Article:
In January of 2007, freshman Democratic congresswoman Kirsten Gillibrand became the first member of the House of Representatives to post... View ArticleContinue reading
Delegation leads in openness
By IR staff - 12/13/07Naively, no doubt, we were hoping that the Montana congressional delegation’s practice of posting their daily schedules on the Internet might catch on in Washington.
After all, it’s an easy way for members of Congress to show their commitment to transparency in government and maybe even help repair that institution’s tattered image.
No such luck. A national watchdog organization called the Sunlight Foundation recently applauded U.S. Sen. Jon Tester and Sen. Max Baucus and U.S. Rep. Denny Rehberg for being among only eight of the 535 members of Congress to post their schedules.
A foundation spokeswoman said congressional members often say they don’t want to reveal their schedules for reasons of security. That’s a particularly lame excuse. All they need to do is post their scheduled a day late, as the Montana delegation does. Yesterday’s schedule isn’t of much help to any bad guys lurking out there. The real reason so few are willing to make their schedules public is that they probably fear political operatives will be poring over their itineraries, searching for any ammo they can find for future attacks. Continue reading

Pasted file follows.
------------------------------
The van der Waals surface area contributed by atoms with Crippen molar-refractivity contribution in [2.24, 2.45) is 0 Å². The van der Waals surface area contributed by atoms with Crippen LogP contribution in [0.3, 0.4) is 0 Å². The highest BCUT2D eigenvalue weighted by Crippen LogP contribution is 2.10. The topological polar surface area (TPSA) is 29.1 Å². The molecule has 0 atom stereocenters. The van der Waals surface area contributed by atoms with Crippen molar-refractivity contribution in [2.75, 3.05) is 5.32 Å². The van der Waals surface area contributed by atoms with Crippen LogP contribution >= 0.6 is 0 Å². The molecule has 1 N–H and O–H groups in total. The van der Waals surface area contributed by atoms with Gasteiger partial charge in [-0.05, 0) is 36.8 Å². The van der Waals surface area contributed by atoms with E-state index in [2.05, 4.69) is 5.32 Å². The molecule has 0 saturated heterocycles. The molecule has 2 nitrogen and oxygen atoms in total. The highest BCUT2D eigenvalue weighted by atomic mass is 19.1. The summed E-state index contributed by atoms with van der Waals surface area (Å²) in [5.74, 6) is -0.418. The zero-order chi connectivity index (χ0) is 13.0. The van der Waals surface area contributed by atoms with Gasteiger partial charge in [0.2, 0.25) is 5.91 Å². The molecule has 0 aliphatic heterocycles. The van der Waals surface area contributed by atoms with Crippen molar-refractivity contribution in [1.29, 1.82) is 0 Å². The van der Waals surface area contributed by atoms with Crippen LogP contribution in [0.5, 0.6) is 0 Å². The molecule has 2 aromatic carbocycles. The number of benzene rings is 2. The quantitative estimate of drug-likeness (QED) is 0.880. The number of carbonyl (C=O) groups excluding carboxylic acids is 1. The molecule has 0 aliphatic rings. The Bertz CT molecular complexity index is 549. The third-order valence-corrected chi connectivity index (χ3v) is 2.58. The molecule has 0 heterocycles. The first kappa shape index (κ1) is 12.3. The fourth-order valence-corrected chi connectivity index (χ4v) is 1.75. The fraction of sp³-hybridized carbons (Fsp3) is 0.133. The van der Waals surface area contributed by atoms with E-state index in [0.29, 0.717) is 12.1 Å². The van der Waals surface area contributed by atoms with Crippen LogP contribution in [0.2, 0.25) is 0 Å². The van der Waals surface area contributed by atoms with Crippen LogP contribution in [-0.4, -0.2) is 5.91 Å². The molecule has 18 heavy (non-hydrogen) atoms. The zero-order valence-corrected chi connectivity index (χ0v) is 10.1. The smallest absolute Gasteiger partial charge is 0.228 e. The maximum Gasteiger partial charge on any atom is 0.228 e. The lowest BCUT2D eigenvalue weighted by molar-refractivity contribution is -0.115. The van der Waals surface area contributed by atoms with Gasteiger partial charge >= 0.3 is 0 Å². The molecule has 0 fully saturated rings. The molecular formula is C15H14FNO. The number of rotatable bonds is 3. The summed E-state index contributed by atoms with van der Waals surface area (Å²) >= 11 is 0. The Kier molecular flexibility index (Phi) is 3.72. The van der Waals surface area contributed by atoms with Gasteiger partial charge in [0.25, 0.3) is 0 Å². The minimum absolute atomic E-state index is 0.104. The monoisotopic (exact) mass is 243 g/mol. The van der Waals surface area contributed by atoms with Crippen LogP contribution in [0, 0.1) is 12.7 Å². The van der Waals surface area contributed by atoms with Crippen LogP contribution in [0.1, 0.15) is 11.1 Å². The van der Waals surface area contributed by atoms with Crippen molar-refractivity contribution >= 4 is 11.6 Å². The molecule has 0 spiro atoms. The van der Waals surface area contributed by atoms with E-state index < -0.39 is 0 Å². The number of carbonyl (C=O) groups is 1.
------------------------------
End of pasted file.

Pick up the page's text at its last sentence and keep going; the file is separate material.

"We can never understand [a House member’s] Washington activity without also understating his perception of his various constituencies and the home style he uses to cultivate their support " states Richard Fenno in Home Style: House Members in Their Districts. Fenno understands that the work of members of Congress is more than committee meetings and votes but is also people they meet with from the district. The work in the district builds trust constituents need to send them to Washington and to accept the decisions they make there. Fenno’s makes the point that the work of lawmakers done in the district is not an exhibition but the yang to Washington’s Ying.
This trust that lawmakers create in the district extends to who they meet with in Washington. The Punch Clock motto has always been “Members of Congress work for us, and we should know what they do every day.” Fenno made this point a different way, “Trust is, however, a fragile relationship. It is not an overnight or one-time thing. It is hard to win; and it must be constantly renewed and rewon. "
In this spirit, Sunlight has decided to help out by creating a trust-building tool. This tool, the Punch Clock Map, is a Google map mashup with corresponding RSS feeds that lets citizens see for themselves just how elected officials spend their time and how they serve their district’s needs.
Today we were alerted to the very impressive schedule from Montana Senator Max Baucus. Now for the first time Montana citizens know who all of their members of Congress are meeting with. I have to say Sen. Baucus has done the right thing by his constituents.Continue reading